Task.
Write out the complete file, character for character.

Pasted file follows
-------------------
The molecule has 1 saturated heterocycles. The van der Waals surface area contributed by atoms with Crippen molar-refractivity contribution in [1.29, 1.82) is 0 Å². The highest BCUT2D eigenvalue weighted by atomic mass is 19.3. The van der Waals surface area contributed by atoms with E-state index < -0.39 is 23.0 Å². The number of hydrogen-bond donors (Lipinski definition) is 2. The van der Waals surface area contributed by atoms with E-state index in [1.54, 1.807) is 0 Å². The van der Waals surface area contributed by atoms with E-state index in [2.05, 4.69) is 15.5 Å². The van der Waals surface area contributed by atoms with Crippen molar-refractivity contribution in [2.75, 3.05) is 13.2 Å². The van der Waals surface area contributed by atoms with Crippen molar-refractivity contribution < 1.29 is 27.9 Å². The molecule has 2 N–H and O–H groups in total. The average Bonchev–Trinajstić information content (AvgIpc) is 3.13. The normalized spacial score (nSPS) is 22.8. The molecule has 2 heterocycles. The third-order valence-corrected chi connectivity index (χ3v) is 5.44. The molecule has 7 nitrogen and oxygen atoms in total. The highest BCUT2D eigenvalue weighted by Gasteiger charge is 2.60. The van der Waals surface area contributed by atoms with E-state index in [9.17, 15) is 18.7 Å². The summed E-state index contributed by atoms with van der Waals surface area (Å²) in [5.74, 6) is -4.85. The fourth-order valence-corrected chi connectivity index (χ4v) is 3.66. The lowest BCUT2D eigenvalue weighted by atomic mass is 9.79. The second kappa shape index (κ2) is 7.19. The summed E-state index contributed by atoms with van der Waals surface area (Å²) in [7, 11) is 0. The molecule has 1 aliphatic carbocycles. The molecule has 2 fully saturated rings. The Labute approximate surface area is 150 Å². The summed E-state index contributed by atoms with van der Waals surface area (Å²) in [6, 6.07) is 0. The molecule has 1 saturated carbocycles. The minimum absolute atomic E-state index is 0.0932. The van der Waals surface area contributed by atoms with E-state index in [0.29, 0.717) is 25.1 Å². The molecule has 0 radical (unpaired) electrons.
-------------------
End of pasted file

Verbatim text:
The molecule has 1 saturated heterocycles. The van der Waals surface area contributed by atoms with Crippen molar-refractivity contribution in [1.29, 1.82) is 0 Å². The highest BCUT2D eigenvalue weighted by atomic mass is 19.3. The van der Waals surface area contributed by atoms with E-state index < -0.39 is 23.0 Å². The number of hydrogen-bond donors (Lipinski definition) is 2. The van der Waals surface area contributed by atoms with E-state index in [1.54, 1.807) is 0 Å². The van der Waals surface area contributed by atoms with E-state index in [2.05, 4.69) is 15.5 Å². The van der Waals surface area contributed by atoms with Crippen molar-refractivity contribution in [2.75, 3.05) is 13.2 Å². The van der Waals surface area contributed by atoms with Crippen molar-refractivity contribution < 1.29 is 27.9 Å². The molecule has 2 N–H and O–H groups in total. The average Bonchev–Trinajstić information content (AvgIpc) is 3.13. The normalized spacial score (nSPS) is 22.8. The molecule has 2 heterocycles. The third-order valence-corrected chi connectivity index (χ3v) is 5.44. The molecule has 7 nitrogen and oxygen atoms in total. The highest BCUT2D eigenvalue weighted by Gasteiger charge is 2.60. The van der Waals surface area contributed by atoms with E-state index in [9.17, 15) is 18.7 Å². The summed E-state index contributed by atoms with van der Waals surface area (Å²) in [5.74, 6) is -4.85. The fourth-order valence-corrected chi connectivity index (χ4v) is 3.66. The lowest BCUT2D eigenvalue weighted by atomic mass is 9.79. The second kappa shape index (κ2) is 7.19. The summed E-state index contributed by atoms with van der Waals surface area (Å²) in [7, 11) is 0. The molecule has 1 aliphatic carbocycles. The molecule has 2 fully saturated rings. The Labute approximate surface area is 150 Å². The summed E-state index contributed by atoms with van der Waals surface area (Å²) in [6, 6.07) is 0. The molecule has 1 saturated carbocycles. The minimum absolute atomic E-state index is 0.0932. The van der Waals surface area contributed by atoms with E-state index in [0.29, 0.717) is 25.1 Å². The molecule has 0 radical (unpaired) electrons.